Your report will eventually be posted to the course websuite, although I reserve the right to require some follow-up information of you.  Please indicate what references you have used.

Your write-up is due Monday, 8 March, by 5:00 p.m.

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Session III:  Friday, 2 April (written component due 5 April)

Diary of a Conspiracy.  (Click here to see the results)

In our third session we shall increase the focus on Catiline and Cicero even further by tracking their movements between the months of October 63 through January 62.

The following students will track Catiline:

  • A. Cencini and L. Berenson:  October 63
  • M. Mucha and D. Benincasa:  November 63
  • S. Stuart:  December 63 and January 62
The following students will track Cicero:
  • H. Liverant:  October 63
  • C. Dunn and B. Vancik:  November 63
  • E. Levy:  December 63 and January 62
Describe the actions of either man for your allotted time period.  In most cases you will need to work on a day-by-day basis.  This is not to say that you need account for every single day, just those that featured major events.

I have placed xeroxed portions of the following books from InterLibrary Loan on closed reserve at Scribner Library (click on the title to see the full entry in our Bibliography):

Written Component.  On the following Monday you will submit to me via email (either as the message or as an attachment) a written version of your findings, which must be the equivalent of one typewritten page.  Again, aim for a day by day narrative of events during your time period.

Your report will eventually be posted to the course websuite, although I reserve the right to require some follow-up information of you.  Please indicate what references you have used.

Your write-up is due Monday, 5 April, by 5:00 p.m.

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Select Bibliography.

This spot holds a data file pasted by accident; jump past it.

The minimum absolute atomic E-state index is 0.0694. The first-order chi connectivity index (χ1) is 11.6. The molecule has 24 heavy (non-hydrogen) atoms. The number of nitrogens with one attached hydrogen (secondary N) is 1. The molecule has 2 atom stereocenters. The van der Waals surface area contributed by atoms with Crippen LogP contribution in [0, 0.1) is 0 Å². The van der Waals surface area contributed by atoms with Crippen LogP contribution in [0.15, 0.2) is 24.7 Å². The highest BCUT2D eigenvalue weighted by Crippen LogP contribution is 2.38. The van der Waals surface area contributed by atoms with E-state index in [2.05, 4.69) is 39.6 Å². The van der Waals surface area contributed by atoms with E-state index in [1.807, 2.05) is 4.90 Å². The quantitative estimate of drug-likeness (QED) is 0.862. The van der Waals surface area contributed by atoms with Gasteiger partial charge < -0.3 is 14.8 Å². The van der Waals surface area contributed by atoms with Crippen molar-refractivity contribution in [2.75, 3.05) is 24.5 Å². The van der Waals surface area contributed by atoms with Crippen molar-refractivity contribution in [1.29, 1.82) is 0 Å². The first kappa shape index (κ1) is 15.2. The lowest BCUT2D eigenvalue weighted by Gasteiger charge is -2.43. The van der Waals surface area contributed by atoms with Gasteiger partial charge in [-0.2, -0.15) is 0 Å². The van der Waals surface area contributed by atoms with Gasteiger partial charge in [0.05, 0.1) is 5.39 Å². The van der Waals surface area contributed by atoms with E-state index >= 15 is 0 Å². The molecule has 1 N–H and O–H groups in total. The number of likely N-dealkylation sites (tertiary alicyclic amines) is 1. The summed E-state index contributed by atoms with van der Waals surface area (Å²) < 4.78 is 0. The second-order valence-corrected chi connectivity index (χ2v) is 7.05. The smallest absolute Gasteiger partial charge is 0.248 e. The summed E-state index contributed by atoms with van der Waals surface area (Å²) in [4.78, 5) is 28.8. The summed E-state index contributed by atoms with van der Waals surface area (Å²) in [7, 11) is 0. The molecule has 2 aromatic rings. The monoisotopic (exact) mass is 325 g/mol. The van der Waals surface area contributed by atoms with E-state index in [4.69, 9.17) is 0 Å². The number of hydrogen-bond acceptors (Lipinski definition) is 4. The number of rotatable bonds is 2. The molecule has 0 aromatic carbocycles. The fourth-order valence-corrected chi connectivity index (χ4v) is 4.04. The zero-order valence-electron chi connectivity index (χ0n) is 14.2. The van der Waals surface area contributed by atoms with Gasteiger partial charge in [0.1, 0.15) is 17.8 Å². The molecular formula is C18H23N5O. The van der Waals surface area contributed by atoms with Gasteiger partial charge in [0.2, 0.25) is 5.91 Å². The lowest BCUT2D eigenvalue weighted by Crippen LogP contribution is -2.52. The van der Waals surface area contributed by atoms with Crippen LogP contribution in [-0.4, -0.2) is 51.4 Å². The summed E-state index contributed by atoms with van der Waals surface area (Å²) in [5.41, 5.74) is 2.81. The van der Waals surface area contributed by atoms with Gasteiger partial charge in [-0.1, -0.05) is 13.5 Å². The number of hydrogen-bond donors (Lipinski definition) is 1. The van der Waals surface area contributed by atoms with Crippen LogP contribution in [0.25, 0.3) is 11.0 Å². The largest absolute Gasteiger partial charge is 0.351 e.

Most titles on 3-hour open reserve at Scribner Library.  Titles marked with (­) must be requested at the reserve desk.

[blank] Beard, M. & M. Crawford.  (1985) Rome in the late republic
Broughton, T. R. S.  (1984) Magistrates of the Roman republic
Fowler, W. W.  (1963) The city-state of the Greeks and Romans
Crawford, M. H.  (1993) Roman republic
Habicht, C.  (1990) Cicero the politician
Homo, L. P.  (1962) Roman political institutions, from city to state
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Hutchinson, L.  (1966) The conspiracy of Catiline
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Kaplan, A.  (1968) Catiline:  the man and his role in the Roman revolution
Leach, J.  (1978) Pompey the Great
Levi, M. A.  (1966) Political power in the ancient world
Lintott, A. W.  (1968) Violence in republican Rome
McDonald, A. H.  (1966) Republican Rome
Marsh, F. B.  (1963) History of the Roman world from 146 to 30 B.C.
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Odahl, C. M.  (1971) The Catilinarian conspiracy
Oman, C. W. C.  (1902) Seven Roman statesmen of the later republic:  The Gracchi.  Sulla.  Crassus.  Cato.  Pompey.  Caesar.
Raaflaub, K. A. (ed.)  (1986) Social struggles in archaic Rome:  new perspectives on the conflict of the orders
Rawson, B.  (1978) Politics of friendship:  Pompey and Cicero
Rawson, E.  (1983) Cicero:  a portrait
Robinson, C. E.  (1982) History of the Roman republic
Robinson, O. F.  (1992) Ancient Rome:  city planning and administration
Salmon, E. T.  (1982) The making of Roman Italy
Scullard, H. H.  (1988) From the Gracchi to Nero:  a history of Rome from 133 B.C. to A.D. 68
Seager, R. (ed.)  (1969) Crisis of the Roman republic:  studies in political and social history
Starr, C. G.  (1980) Beginnings of imperial Rome:  Rome in the mid-republic
Stockton, D. L.  (1981) From the Gracchi to Sulla:  sources for Roman history
Strachan-Davidson, J. L.  (1894) Cicero and the fall of the Roman republic
Wiseman, T. P.  (ed.)  (1985) Roman political life:  90 B.C. - A.D. 69

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Last modified 19 April 1999